Wednesday, July 23, 2014

The Seal of Confession: Tell them absolutely NOT under any circumstances!


We are in very troublesome times for the Catholic Church, as you can tell by a speical case in Louisiana. What is happening is that the Louisiana Supreme Court is attempting to force the Church to break the seal of Confession.

The Louisiana Supreme Court is trying to compel a Baton Rouge priest to testify in court about what he may have heard in the confessions of a minor girl who was sexually abused by another church parishioner.

This would break of the seal of confession.

Send Your Instant E-Protest Now!

What happened is this: A 12 year old girl in Fr. Jeff Bayhi's parish in Baton Rouge was sexually abused by another parishioner. So, she told Rev. Bayhi about it in confession, so she claims. Thus, the Louisiana Supreme Court is ordering Rev. Bayhi to testify whether he did hear her confession, and, if so what she said.

No priest, even under the pain of death, may violate the seal of confession, no matter who is compelling him to.

The Louisiana Supreme Court knows very well that what they are asking of Rev. Bayhi is a breaking of the seal of confession which is an inherent part of the Catholic Church. This is an attack on the Catholic Faith.

Send Your Instant E-Protest Now!

Thankfully, the Diocese of Baton Rouge, Louisiana has denounced the ruling.

Responding to the court’s error, the Baton Rouge diocese said that “the seal of confession is absolute and inviolable,” and Father Bayhi is prohibited by canon law from divulging anything that he heard in the course of a confession. The court’s decision “assaults the heart of a fundamental doctrine of the Catholic faith,” the diocesan statement said.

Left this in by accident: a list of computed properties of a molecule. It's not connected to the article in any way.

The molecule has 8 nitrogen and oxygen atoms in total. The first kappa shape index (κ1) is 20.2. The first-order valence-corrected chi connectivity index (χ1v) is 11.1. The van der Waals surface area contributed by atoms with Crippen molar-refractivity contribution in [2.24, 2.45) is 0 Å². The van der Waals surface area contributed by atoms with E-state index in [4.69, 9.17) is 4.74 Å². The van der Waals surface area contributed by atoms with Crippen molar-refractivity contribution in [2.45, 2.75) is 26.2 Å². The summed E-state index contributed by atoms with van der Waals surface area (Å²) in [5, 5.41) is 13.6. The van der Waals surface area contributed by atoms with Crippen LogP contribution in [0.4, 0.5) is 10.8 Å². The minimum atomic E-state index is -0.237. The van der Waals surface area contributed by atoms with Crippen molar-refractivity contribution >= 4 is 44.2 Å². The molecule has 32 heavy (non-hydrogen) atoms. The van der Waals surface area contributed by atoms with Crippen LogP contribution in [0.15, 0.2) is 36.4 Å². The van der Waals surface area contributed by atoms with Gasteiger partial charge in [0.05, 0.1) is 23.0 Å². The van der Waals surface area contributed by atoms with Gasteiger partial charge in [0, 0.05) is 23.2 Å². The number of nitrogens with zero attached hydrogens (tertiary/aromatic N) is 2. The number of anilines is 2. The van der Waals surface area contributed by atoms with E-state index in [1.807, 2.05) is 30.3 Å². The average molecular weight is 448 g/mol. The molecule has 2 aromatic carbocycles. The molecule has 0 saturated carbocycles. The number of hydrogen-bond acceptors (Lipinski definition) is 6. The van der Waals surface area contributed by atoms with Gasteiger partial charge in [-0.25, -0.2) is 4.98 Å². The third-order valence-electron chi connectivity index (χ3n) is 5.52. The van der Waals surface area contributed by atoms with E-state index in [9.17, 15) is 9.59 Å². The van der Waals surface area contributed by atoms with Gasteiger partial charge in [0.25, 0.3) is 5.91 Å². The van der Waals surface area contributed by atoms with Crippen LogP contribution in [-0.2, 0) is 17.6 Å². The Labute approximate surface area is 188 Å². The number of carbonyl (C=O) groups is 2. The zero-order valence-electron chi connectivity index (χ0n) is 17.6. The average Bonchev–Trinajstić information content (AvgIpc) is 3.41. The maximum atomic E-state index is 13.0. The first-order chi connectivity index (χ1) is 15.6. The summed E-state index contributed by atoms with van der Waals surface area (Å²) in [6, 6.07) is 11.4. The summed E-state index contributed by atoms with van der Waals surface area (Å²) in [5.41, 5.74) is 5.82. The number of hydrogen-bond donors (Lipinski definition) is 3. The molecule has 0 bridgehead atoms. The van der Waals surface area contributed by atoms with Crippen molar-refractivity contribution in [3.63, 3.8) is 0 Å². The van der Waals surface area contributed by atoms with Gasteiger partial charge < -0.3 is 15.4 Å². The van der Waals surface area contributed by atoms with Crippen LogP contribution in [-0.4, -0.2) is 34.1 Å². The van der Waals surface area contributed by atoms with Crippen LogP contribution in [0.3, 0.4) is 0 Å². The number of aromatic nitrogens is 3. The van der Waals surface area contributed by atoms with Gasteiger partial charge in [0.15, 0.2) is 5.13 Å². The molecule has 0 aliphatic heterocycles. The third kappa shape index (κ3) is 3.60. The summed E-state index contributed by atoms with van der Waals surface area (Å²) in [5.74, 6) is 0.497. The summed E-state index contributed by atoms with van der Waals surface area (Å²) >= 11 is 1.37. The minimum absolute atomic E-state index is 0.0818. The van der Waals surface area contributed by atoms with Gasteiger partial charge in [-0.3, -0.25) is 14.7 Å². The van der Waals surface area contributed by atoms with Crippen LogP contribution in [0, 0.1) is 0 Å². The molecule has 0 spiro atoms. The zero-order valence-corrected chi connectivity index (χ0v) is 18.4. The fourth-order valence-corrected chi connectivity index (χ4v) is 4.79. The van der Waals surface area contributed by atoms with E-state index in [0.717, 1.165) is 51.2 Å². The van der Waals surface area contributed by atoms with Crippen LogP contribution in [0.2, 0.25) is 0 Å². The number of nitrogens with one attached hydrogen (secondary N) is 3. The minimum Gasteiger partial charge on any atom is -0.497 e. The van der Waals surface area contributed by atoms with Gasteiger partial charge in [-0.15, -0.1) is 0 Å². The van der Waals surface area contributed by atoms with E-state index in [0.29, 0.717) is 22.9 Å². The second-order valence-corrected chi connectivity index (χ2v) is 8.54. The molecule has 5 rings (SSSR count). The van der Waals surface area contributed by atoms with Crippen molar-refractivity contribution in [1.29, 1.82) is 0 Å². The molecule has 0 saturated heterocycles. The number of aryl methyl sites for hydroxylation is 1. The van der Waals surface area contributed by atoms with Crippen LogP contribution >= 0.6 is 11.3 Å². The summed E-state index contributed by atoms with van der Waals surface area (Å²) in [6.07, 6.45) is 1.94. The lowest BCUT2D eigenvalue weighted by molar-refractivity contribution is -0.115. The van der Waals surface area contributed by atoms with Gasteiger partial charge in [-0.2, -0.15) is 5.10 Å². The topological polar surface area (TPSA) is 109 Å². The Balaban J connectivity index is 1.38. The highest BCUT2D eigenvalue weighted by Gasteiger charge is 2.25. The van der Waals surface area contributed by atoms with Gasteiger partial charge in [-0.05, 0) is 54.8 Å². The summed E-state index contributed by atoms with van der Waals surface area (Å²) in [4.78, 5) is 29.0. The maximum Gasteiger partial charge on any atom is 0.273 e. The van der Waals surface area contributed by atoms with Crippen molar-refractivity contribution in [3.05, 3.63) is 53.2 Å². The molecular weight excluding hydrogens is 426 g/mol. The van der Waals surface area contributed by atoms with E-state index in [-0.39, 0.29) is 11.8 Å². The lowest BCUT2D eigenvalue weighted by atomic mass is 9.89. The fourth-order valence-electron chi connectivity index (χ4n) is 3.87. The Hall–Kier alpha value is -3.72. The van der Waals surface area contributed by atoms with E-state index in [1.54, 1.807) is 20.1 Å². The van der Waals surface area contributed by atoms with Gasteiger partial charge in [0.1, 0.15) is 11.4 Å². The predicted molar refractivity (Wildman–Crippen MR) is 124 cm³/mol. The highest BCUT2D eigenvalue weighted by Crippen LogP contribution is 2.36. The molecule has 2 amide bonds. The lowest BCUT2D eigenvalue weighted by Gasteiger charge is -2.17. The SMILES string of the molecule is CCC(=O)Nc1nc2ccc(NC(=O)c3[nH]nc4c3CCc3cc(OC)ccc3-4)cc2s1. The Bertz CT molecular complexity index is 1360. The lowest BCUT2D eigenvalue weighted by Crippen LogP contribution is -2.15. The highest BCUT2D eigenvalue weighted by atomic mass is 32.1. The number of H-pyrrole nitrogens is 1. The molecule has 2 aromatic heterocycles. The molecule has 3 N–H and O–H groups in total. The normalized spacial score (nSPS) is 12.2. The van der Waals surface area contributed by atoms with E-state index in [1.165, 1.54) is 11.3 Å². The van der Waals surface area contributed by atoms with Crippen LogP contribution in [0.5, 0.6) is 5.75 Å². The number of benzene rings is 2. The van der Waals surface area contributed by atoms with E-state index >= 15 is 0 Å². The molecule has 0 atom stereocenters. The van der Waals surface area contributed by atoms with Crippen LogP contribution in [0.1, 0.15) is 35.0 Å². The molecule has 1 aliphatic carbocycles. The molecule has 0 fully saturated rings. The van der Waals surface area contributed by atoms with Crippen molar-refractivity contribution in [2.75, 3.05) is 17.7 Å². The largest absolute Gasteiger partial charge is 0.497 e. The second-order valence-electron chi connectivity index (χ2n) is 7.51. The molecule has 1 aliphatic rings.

“This matter cuts to the core of the Catholic faith, and for a civil court to inquire as to whether or not a factual situation establishes the Sacrament of Confession is a clear and unfettered violation of the Establishment Clause of the Constitution of the United States,” the diocese charged.

Send Your Instant E-Protest Now

Tuesday, July 22, 2014

What Is Wrong with This Story?

Written by John Horvat II


Is there a need to teach people how to dress?


A good friend of mine was commenting on a local business luncheon with the town mayor that reveals something of the state of the economy and the nation.

He reported:

“There are no pre-determined topics. Attendees can discuss any issue they like concerning challenges to their business and/or governmental issues that they would like to discuss.

“The first, and pretty much only, topic of the day was the difficulty in finding employees with a good work ethic. At this point in our culture, this is kind of like discussing the need for a cure for the common cold: everyone agrees on the need; few if any have a viable solution; fewer are willing to take initiative and try.

“At a certain point, a woman at the table mentioned her frustration with the lack of proper dress among her employees. She is the manager of a senior assisted health care facility and many of her employees are high school or college students who work part-time. She said in spite of her discussions with and counseling of the employees, they continue to arrive for work dressed like they were about to climb into bed. If that isn’t enough, she said she is also challenged with having them (men and women) wear enough clothing, if you know what I mean.